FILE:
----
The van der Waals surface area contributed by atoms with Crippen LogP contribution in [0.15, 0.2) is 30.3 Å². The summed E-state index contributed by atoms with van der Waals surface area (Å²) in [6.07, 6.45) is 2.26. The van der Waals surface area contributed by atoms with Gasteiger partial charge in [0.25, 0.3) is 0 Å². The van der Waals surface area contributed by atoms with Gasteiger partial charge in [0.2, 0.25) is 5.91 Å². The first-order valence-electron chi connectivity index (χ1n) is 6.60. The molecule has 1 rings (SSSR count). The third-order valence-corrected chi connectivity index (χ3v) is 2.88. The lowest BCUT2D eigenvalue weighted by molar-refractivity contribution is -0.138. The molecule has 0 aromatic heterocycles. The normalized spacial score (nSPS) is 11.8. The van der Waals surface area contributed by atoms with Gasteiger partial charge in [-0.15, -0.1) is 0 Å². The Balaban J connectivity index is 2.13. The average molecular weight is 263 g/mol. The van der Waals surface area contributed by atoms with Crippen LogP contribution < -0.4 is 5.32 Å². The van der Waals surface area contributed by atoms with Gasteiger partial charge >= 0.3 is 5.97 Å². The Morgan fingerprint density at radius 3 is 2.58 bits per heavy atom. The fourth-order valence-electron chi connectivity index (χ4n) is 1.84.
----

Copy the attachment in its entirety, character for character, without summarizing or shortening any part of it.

The van der Waals surface area contributed by atoms with Crippen LogP contribution in [0.15, 0.2) is 30.3 Å². The summed E-state index contributed by atoms with van der Waals surface area (Å²) in [6.07, 6.45) is 2.26. The van der Waals surface area contributed by atoms with Gasteiger partial charge in [0.25, 0.3) is 0 Å². The van der Waals surface area contributed by atoms with Gasteiger partial charge in [0.2, 0.25) is 5.91 Å². The first-order valence-electron chi connectivity index (χ1n) is 6.60. The molecule has 1 rings (SSSR count). The third-order valence-corrected chi connectivity index (χ3v) is 2.88. The lowest BCUT2D eigenvalue weighted by molar-refractivity contribution is -0.138. The molecule has 0 aromatic heterocycles. The normalized spacial score (nSPS) is 11.8. The van der Waals surface area contributed by atoms with Gasteiger partial charge in [-0.15, -0.1) is 0 Å². The Balaban J connectivity index is 2.13. The average molecular weight is 263 g/mol. The van der Waals surface area contributed by atoms with Crippen LogP contribution < -0.4 is 5.32 Å². The van der Waals surface area contributed by atoms with Gasteiger partial charge >= 0.3 is 5.97 Å². The Morgan fingerprint density at radius 3 is 2.58 bits per heavy atom. The fourth-order valence-electron chi connectivity index (χ4n) is 1.84.